|Host country: Qatar Dates: November 20-December 18 Coverage: Live on BBC TV, BBC iPlayer, BBC Radio 5 Live, BBC Sounds and the BBC Sport website and app. Daily TV programs – Full coverage details|
England will meet reigning champions France on Saturday in a tantalizing World Cup quarter-final with key battles across the field.
The first major knockout match between the two countries promises to be a high quality match at Qatar’s Al Bayt Stadium, with the outcome to be determined down to the smallest detail.
But how exactly can the game be won? BBC Sport takes a closer look…
A tough game for right-wing defenders
When considering how to stop France, the focus is naturally on Kylian Mbappé.
It’s certainly no secret that retaining the Paris St-Germain striker, who has scored or assisted France’s past seven World Cup goals, will be key to England’s hopes of reaching successive semi-finals after also made it to the last four of Russia 2018.
France is undefeated in Mbappe’s 13 starts at major tournaments – winning all nine at the World Cup – and has been directly involved in 12 goals in those matches.
He has been an irreplaceable influence and has been vital to France’s attack, leading his team in a host of offensive stats including shots (20), attacking ranges in open play (36) and touches in the opposing team’s penalty area (46).
There are similarities in the way England and France created their chances, with both favoring attacks on the left.
The two sides have made 41% of their attacks down that side, with no player creating more chances for their respective teams than left-backs Theo Hernandez (nine) and Luke Shaw (six).
More than half of France’s chances came from the left, where 26 chances resulted in a total of five assists.
That’s compared to three assists from 11 left-wing chances for England, which Shaw could deploy – after Argentina’s progressive passing talisman Lionel Messi – and Phil Foden or Marcus Rashford against an out-of-position Jules Kounde at right-back. .
While it remains to be seen whether Gareth Southgate will opt to stick with a four in the back or shift to a three, there is no doubt that England’s right-wing defenders – possibly both Kyle Walker and Kieran Trippier – are in for a busy night .
But especially Walker will feel confident. The Manchester City defender has faced Mbappé three times in the Champions League, with the Frenchman limited to an average of 0.7 shots per 90 minutes – significantly below his 2022 World Cup average of 6.4.
The battle for supremacy in midfield
Jude Bellingham’s superb performance for England in the 3-0 last 16 victory over Senegal led teammate Foden to predict the 19-year-old will one day be the best midfielder in the world.
Bellingham leads the tournament midfielders for duels won (26) and tackles won (11), and that disruptive aspect of his game will be crucial as he tries to gain control of a central area with 22-year-old Aurelien Tchouameni’s bike and the creativity of Antoine Griezmann 31.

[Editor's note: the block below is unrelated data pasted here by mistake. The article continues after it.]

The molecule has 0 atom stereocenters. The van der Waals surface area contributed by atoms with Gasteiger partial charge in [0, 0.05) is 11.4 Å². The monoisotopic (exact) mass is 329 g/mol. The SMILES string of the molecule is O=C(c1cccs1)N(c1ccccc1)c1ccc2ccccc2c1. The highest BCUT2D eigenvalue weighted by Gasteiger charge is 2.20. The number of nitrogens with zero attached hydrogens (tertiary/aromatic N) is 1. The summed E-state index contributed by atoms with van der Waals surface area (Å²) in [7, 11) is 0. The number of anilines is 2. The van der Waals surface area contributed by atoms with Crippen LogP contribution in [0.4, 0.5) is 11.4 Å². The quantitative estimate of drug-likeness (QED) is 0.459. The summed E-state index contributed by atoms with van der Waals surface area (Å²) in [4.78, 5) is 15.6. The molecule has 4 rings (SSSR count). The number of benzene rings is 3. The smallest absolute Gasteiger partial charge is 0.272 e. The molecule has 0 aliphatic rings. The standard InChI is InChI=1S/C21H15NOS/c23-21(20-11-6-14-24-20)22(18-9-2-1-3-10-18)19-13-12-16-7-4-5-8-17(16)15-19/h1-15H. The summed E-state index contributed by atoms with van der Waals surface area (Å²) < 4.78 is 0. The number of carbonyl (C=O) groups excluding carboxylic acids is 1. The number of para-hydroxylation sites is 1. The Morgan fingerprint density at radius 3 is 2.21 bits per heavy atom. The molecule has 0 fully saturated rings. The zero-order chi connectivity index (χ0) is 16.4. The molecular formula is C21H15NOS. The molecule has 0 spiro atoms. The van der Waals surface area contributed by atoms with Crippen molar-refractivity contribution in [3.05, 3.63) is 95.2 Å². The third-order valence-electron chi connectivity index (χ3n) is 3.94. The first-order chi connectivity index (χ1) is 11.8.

The direct Tchouameni carried the ball for 812.6 yards – considerably more than Bellingham (531.6 yards) – while Griezmann has created the most chances (15) and big chances (five) of both sides.
Griezmann has also made the most passes in the penalty area (36) and recorded the highest expected assists value (2.67xA) for either team, so limiting his influence in the build-up phases will be critical for England.
That job will likely fall to Bellingham and Declan Rice, though Jordan Henderson may keep his place after Rice missed practice earlier this week due to illness.
Bellingham has 23 possessions for his side in four games – a leading midfield scoring between the two sides – and transitional recovery will be particularly important. While England (38) leads France (29) for high turnovers, one in six ends up ahead of France in a shot.
But England will also try to unleash one of their most creative players whenever possible.
Only Shaw and Harry Kane have provided England with more creativity than Bellingham, who has so far completed seven passes in the penalty area and became the first teenager to assist in a World Cup knockout match in that high-profile Senegal display.
A tale of two strikers
Not long after Olivier Giroud became France’s all-time leading goalscorer against Poland on Sunday, England captain Harry Kane opened his account in Qatar.
Giroud, with three goals in as many starts, and Kane both stand on 52 international goals, with the Tottenham striker now just one short of Wayne Rooney’s all-time Three Lions record.
Kane has slightly outperformed his projected goal value (xG) of 0.9 from his four chances to date, but it’s in the build-up where he’s been most effective for his team.
Leading Qatar with three assists from five chances created, his role in Henderson’s goal (below) as he passed the marauding Bellingham against Senegal was typical of his wider influence.
Kane is much more important to England’s build-up than his counterpart in France, having more than double the number of touches (123) as Giroud (56) at this World Cup, and having the most progressive passing (14) among forwards at the tournament. .
But only 6.5% of Kane’s touches were inside the penalty area, compared to almost one in five for Giroud.
And it’s in the box where the Frenchman continues to deliver, with a 33.3% shot conversion rate and three goals from an xG of 2.37.
In fact, England’s most prolific shot-taker is Rashford, whose eight tries in 132 minutes of football amount to one every 17 minutes, followed by Bukayo Saka, Foden and Kane (five).
It’s Kane’s ability to keep the opposition defense busy and bring others into play in his fluid role that could prove crucial.
After all, while eight of France’s nine goals have been scored by Mbappé or Giroud, England’s 12 goals have been split between eight players.
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